Conversational Writing - Productive Writing - Fast Writing - Content Creation
Write Hubs Faster (Better, Longer, More Often)
One of the main challenges that we (as bloggers, Hubbers, and other online content creators) face is productivity … we all recognize the need to create as much (high quality) content as possible; it is plain and simple math -- the more content you create, the more likely your content is going to be found.
If you are like me, you have no shortage of ideas. I think of new things that would be cool to write about all the time. If you are also like me, you get “bogged down” in the process of ‘researching’ those ideas, and thinking about how to write the perfect Hub or blog entry about those ideas, but spend relatively little time actually writing about them.
Part of the problem is that the ideas really are interesting. I want to read more about them, and one thing leads to another, and soon I am simply overwhelmed by information and possibilities. Where to start? Should I begin with something simple, or do a full, advanced treatment right away? How should I organize what I know and what I have discovered? What about attribution, notes, and side topics? Should I just do a blog entry, or start a whole new website based on the idea? How should I market it, or should I do that at all? What is the best venue for the idea? Etc., etc., etc.
When I think about all of this, my mind returns again and again to one simple fact: It is better to write something, than not to write anything at all. I know, I know, there are exceptions to that rule; I really am talking about writing something of quality, something helpful, not about spamming or vomiting out other peoples ideas that you have just consumed. Please don’t leave me comments about how so many web pages would be better off never written. I would only agree with you.
One techinique that writers use to overcome this problem is to simply sit down, pick a topic, and start writing, and NOT STOP AT ALL until they have ‘enough’ content to work with. This may mean 250 words for some projects, or 2,500 for others. For extremists, this may mean writing an entire book in (essentially) one sitting, with no time given over to reflection, minor edits, or other time suckers. Because the simple fact is that if you stop, at any time for any reason, you may never start up again.
Conversational Writing for Blogs and Hubs
A Hub and Blog Creation Technique That Works
I am not sure what to call this technique; perhaps “stream of consciousness” writing, or “conversational” writing. I would probably prefer “conversational”, because that is what it is like for me. It is like I am speaking to my readers, and just like when I am truly speaking, what is said has been said and cannot be changed. You cannot edit or delete portions of a conversation in progress, you can only keep on talking.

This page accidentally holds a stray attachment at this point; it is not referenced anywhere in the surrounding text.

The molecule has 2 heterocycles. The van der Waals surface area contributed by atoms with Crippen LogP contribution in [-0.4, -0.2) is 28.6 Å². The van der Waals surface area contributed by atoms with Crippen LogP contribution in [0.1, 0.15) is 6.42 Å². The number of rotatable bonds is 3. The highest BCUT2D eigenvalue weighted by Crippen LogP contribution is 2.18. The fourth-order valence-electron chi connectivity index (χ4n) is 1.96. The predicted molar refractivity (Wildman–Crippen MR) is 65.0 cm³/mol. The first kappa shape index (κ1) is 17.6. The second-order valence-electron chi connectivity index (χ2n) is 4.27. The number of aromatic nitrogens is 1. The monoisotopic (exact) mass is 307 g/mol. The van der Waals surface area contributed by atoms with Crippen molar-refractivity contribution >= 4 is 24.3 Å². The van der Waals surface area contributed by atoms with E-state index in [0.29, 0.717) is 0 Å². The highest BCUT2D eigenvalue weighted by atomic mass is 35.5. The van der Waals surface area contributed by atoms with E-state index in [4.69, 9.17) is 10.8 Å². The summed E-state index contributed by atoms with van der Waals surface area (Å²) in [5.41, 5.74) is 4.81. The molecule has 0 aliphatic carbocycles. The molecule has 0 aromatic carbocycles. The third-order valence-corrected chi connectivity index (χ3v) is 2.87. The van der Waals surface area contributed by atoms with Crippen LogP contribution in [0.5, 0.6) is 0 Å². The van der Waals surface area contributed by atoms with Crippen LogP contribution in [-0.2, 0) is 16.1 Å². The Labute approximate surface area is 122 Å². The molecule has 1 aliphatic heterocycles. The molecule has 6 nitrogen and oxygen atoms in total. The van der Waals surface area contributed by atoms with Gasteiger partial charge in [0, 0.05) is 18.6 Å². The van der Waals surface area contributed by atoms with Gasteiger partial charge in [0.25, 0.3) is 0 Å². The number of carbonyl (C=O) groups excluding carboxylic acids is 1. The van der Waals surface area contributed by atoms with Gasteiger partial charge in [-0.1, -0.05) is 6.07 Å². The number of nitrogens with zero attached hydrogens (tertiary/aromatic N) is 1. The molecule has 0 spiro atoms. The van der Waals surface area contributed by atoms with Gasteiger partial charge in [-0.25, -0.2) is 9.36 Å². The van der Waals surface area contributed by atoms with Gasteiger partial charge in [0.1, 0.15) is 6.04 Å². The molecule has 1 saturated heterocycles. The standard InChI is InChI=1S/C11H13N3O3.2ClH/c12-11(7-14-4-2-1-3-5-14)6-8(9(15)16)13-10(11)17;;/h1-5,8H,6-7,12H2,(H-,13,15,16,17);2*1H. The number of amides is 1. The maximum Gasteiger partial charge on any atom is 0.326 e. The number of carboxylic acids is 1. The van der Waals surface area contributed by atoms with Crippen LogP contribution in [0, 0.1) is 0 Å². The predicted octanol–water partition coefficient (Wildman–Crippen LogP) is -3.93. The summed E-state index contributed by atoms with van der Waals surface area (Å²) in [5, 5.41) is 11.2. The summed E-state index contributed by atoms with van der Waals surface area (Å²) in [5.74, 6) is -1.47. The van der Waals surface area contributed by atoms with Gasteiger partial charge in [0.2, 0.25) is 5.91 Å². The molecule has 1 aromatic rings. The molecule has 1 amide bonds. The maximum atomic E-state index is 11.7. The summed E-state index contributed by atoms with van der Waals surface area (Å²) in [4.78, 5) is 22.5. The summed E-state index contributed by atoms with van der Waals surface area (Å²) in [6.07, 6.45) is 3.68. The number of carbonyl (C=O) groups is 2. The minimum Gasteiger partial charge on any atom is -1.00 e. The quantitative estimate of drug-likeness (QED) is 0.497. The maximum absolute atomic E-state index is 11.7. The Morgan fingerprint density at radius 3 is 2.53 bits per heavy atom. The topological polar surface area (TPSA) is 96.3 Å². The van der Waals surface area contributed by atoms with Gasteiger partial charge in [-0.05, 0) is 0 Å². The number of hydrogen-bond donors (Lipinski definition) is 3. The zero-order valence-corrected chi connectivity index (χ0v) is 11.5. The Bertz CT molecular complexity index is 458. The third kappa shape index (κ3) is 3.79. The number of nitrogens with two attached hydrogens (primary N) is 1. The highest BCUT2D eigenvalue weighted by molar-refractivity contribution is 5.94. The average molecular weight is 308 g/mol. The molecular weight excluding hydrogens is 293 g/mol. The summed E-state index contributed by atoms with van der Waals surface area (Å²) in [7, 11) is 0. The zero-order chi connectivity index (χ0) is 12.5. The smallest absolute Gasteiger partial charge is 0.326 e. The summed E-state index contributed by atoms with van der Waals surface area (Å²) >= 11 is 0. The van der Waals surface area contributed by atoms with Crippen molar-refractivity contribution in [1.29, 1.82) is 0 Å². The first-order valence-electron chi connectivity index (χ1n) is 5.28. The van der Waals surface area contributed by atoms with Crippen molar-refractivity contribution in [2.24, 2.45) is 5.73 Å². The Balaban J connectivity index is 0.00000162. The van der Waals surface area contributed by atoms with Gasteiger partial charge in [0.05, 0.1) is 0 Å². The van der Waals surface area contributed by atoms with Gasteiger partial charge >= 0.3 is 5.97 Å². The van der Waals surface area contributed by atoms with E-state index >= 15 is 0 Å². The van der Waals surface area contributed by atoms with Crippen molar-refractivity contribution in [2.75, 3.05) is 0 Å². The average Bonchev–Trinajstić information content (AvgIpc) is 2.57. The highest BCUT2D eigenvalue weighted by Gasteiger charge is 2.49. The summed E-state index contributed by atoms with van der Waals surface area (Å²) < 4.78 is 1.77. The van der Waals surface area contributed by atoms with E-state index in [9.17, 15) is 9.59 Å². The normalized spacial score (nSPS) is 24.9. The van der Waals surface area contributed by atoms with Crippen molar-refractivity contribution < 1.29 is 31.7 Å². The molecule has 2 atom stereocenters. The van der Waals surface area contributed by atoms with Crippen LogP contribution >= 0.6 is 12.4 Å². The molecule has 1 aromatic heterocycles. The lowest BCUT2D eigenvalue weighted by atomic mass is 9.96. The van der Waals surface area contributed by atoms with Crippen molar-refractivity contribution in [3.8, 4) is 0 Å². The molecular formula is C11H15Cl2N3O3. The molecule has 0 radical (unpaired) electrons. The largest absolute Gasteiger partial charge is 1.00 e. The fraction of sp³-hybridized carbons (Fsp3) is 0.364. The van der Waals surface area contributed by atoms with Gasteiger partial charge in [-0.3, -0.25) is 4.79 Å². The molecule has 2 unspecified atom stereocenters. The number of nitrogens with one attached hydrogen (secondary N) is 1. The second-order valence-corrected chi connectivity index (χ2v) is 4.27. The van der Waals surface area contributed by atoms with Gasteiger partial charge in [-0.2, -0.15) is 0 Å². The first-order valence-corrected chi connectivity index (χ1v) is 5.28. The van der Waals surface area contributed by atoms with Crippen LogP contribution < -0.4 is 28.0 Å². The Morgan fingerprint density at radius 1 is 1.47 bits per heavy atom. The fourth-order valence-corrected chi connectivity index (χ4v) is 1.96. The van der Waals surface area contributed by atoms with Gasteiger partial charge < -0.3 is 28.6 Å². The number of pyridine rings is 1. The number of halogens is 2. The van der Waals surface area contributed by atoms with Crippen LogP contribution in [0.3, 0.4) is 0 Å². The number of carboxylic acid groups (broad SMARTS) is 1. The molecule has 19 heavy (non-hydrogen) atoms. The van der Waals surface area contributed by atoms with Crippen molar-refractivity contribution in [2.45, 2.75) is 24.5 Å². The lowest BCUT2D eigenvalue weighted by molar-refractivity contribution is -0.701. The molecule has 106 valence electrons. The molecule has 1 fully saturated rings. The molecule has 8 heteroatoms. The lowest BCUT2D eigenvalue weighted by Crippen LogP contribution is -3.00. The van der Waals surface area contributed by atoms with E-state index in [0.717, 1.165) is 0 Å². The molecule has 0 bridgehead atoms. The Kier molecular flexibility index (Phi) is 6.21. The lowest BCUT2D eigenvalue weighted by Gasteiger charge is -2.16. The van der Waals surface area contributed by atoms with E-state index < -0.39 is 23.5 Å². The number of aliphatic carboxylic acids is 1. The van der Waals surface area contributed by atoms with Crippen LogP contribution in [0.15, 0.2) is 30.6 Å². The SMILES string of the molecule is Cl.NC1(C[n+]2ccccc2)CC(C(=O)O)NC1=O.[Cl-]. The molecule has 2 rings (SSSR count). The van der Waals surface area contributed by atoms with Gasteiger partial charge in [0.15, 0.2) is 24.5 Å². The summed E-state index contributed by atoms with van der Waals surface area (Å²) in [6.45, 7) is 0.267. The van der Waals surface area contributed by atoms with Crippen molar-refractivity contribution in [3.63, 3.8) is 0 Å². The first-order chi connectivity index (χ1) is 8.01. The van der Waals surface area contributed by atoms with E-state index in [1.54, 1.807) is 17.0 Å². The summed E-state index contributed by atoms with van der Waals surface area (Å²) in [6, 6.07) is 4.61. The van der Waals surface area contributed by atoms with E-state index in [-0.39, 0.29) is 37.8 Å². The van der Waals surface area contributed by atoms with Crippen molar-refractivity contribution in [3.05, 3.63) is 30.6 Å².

Naturally, AFTER you have created the conversational core of a blog or Hub or whatever, you are free to edit to your hearts desire -- but I warn you against that. I would keep such editing to the bare minimum. Add a bit here, trim a bit there, correct any spelling and grammar errors that have (certainly, in my case) crept in. But by all means, DON’T ‘rework’ it. If you have more to say, say it in a new post. The whole point of this approach is to get it down in writing and PUBLISH.
Here is my core assumption: the more you do this, as with anything, the better you will get at it. You will see the shortcoming in earlier works, and that insight will help to improve what comes later. Meanwhile, that earlier work can be online, earning income, helping to build your reputation, etc. And if your earlier work is not as good as what comes later, then hey … welcome to the human race! I think we all understand that experience is one of the key factors in creating a master. We don’t start out at the top, we crawl there from our humble beginnings in the depths of things.
Having said all of the above, how can I relate this to a real-world example that you can ‘see’ in you mind? Very simple. I now confess: I began this article when I decided to have lunch. While the sauce from the night before was warming up, and the water was coming to a boil, I began. I continues after turning the sauce down and pouring the noodles into the boiling water. As preparations progressed, I stole moment after moment to add a few words or sentences as I was able, and continued doing so between bites as I ate. Now I am chewing on the last bite, and this article is complete.
I could have just stopped for lunch; instead I was able to get some important work done as well.
I would love to hear what you think, and about your own struggles with productivity in the comments.
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